Shawn T Burns

This guy is a genius. He is really thinking about how to improve chr. Also, he made a great decision in selecting his wife, my daughter Shaelyn.



Dominick Hernandez

The logistic/supply chain technology that is indirectly and directly related to autonomous Vehicles will revolutionize the industry for RFIDs.

The same transmitting and receiving wireless network infrastructure that is used with autonomous Vehicles can be easier expanded to help support RFID technology. Creating a RFID infrastructure that associated costs are absorbed, combined, or spread across an other value added activity, RFID cost become more attractive. The cost absorption by autonomous Vehicles combined with Moore's law will reduce the over all cost of the RFID technology to were implementation should be finally affordable.

A fully integrated FRID supply chain management system will find cost savings opportunities and efficiencies that are otherwise unattainable with current technology. The holy grail of a holistic real time farm to fork RFID supply chain management system is closer than we think.



Brendan Rogers

Mr. Annunziata makes several salient and important points. The future of logistics is bright with intelligent men like him championing the industry.



Todd Collins

Thanks Dan! On the freight sales side, First Freight CRM is a cutting-edge technology that is quietly disrupting the industry. With an industry-specific approach, we are beating generic dinosaurs sold through resellers like Salesforce, MS Dynamics, etc.
KWE (Kintetsu World Express) is our latest subscriber and I would be happy to arrange a demo for you soon! Shoot me your email and I will send slides and info. Thanks for a great blog!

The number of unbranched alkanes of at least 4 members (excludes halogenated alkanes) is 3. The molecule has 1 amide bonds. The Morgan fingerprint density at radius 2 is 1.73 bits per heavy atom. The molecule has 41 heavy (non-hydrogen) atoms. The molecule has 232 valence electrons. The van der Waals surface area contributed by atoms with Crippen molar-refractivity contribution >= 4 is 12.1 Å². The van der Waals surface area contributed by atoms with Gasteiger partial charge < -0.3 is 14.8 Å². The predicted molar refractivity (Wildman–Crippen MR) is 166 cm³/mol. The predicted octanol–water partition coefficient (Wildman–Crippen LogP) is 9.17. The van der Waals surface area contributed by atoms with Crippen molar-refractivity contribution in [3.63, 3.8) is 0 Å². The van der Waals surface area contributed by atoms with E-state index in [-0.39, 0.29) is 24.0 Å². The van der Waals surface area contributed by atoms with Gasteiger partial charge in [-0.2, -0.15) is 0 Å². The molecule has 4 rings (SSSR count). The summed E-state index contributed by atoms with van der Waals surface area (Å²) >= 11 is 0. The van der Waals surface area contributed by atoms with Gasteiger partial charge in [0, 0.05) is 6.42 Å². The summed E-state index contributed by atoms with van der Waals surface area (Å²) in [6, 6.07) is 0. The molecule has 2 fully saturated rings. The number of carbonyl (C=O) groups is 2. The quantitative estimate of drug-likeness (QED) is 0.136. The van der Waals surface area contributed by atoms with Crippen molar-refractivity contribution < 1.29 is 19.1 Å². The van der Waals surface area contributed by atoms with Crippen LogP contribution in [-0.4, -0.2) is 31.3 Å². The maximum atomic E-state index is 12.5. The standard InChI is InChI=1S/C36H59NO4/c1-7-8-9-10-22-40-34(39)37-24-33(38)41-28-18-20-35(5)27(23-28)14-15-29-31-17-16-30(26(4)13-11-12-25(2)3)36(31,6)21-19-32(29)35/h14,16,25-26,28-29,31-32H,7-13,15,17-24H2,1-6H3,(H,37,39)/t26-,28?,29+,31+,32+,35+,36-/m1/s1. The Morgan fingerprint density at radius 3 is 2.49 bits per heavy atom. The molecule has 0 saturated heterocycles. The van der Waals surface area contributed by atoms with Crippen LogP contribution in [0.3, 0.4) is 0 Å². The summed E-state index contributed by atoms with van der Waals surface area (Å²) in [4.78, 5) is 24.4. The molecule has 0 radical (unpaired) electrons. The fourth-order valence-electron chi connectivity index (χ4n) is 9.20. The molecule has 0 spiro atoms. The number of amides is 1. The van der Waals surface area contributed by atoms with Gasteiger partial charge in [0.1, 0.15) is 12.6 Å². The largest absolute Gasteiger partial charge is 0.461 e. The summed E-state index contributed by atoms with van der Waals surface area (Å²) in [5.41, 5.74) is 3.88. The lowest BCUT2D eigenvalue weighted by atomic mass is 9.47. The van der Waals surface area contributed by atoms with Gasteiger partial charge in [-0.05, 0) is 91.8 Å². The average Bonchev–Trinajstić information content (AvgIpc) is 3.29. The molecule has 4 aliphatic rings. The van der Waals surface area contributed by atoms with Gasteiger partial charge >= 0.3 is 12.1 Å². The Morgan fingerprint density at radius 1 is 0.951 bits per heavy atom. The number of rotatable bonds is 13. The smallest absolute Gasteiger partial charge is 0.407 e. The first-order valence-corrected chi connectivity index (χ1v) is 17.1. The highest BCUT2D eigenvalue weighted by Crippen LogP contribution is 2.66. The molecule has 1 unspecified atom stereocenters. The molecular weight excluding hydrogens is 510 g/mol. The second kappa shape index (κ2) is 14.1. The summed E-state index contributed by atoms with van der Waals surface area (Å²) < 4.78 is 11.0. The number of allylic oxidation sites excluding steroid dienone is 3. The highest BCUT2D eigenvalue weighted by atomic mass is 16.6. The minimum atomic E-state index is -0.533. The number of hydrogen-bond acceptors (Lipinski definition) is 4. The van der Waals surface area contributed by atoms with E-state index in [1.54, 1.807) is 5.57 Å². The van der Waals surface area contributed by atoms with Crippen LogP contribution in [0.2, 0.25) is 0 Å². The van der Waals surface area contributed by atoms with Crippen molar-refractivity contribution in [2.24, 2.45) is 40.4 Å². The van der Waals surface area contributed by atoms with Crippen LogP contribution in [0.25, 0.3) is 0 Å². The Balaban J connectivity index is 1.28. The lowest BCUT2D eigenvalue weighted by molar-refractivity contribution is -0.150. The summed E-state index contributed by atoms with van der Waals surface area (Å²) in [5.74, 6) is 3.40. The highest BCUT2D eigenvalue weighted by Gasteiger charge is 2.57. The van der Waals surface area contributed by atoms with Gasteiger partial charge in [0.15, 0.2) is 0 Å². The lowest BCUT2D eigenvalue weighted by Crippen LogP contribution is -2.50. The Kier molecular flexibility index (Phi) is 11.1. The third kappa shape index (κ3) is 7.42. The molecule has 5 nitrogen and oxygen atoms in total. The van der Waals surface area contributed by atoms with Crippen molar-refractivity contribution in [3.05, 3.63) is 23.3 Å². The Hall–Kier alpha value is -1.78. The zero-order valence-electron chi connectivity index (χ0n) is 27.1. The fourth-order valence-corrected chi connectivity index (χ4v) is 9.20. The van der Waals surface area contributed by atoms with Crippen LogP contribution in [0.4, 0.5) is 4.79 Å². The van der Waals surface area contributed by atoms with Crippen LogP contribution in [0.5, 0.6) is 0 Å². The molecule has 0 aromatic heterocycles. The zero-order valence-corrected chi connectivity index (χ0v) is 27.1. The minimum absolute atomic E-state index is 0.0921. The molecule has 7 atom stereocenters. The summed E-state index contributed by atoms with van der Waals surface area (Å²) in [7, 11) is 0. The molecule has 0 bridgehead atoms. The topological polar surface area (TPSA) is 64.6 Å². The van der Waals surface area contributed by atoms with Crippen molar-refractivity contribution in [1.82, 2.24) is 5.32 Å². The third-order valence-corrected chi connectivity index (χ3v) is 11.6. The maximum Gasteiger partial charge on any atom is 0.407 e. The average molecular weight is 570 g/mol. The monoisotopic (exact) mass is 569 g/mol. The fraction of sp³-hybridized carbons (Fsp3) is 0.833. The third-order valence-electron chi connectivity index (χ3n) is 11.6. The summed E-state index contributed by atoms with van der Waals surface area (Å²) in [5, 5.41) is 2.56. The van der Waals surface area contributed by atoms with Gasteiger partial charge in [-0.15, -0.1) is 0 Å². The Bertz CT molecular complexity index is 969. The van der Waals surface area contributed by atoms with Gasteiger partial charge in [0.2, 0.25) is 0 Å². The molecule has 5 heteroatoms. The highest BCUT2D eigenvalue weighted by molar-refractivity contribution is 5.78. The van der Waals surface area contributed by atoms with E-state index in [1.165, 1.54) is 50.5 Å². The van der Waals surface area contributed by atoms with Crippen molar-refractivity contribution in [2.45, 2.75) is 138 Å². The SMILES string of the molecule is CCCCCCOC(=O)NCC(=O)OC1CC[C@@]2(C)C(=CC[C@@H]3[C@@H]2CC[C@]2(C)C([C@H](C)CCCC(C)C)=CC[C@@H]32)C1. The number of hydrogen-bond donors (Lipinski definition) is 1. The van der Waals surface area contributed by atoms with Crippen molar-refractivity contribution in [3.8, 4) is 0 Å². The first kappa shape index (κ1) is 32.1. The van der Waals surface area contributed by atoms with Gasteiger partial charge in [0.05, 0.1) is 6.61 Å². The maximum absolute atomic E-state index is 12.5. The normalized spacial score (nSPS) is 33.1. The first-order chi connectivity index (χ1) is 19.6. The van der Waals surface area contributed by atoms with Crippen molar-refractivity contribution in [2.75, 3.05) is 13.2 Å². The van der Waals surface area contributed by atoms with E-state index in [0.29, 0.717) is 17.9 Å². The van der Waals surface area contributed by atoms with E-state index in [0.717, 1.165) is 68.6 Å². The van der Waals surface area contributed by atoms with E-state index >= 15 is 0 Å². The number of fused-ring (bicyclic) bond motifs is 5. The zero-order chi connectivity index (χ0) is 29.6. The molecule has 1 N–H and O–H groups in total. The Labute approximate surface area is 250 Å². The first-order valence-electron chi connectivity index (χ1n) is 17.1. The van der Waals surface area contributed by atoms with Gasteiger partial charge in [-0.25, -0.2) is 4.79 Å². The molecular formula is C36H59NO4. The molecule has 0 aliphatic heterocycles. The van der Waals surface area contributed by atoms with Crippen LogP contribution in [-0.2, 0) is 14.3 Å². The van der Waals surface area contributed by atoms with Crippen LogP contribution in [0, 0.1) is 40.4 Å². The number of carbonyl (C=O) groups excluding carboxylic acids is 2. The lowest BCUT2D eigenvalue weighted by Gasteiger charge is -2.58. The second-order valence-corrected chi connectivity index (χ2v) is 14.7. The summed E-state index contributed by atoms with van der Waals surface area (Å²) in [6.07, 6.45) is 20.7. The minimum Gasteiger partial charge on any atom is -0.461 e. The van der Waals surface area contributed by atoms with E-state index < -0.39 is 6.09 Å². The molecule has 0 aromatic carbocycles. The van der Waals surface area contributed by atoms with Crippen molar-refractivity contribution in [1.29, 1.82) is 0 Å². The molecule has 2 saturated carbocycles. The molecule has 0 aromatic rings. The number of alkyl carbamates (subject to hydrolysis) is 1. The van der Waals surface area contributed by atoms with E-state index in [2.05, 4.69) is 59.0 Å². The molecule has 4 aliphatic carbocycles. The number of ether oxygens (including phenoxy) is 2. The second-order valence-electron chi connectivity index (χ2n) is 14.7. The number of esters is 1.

With respect to Uber's approach. Today there is a host of load boards where shippers, 3PL's and carriers post their loads / shipments and carrier's post their available trucks. It may not be too long until an effort may be made to consolidate the load boards. A consolidated solution may provide advantages to both shippers and carriers by ensuring rates are competitive while at the same time improving carriers utilization rates. Driver shortages and green house gasses or even regulatory changes could also be drivers of this type of change.



Dan Annunziata

Thank you all for commenting. The future is bright for the supply chain industry. I am excited to see where innovation comes in.




Great ideas for innovation in the supply chain.
I'd like to add the point about the manner in which such innovations can be enabled across, for example, the point of arrival, i.e. a port, where delays in the handling of goods is a major factor in efficiency before the goods even get to the driver.
Ports are now considering how to become more efficienct with due regard to the increasing size of vessels but infrastructure changes required can be prohibitive. Creating a smart hub is a large undertaking and that requires the digitisation of processes, including for security reasons.
Replacing or extending the digital infrastructure usually requires hundreds of miles of cabling, disruption to the site as construction work is undertaken, all at great cost.
A time and cost efficient, as well as labour-saving, alternative, that is successfully used on tankers, OSVs, Reefers etc by some of the largest shipping and cruise companies has enabled the future-proofing of infrastructure upgrades through the use of industrial-grade, frequency-variable powerline IP networking. See more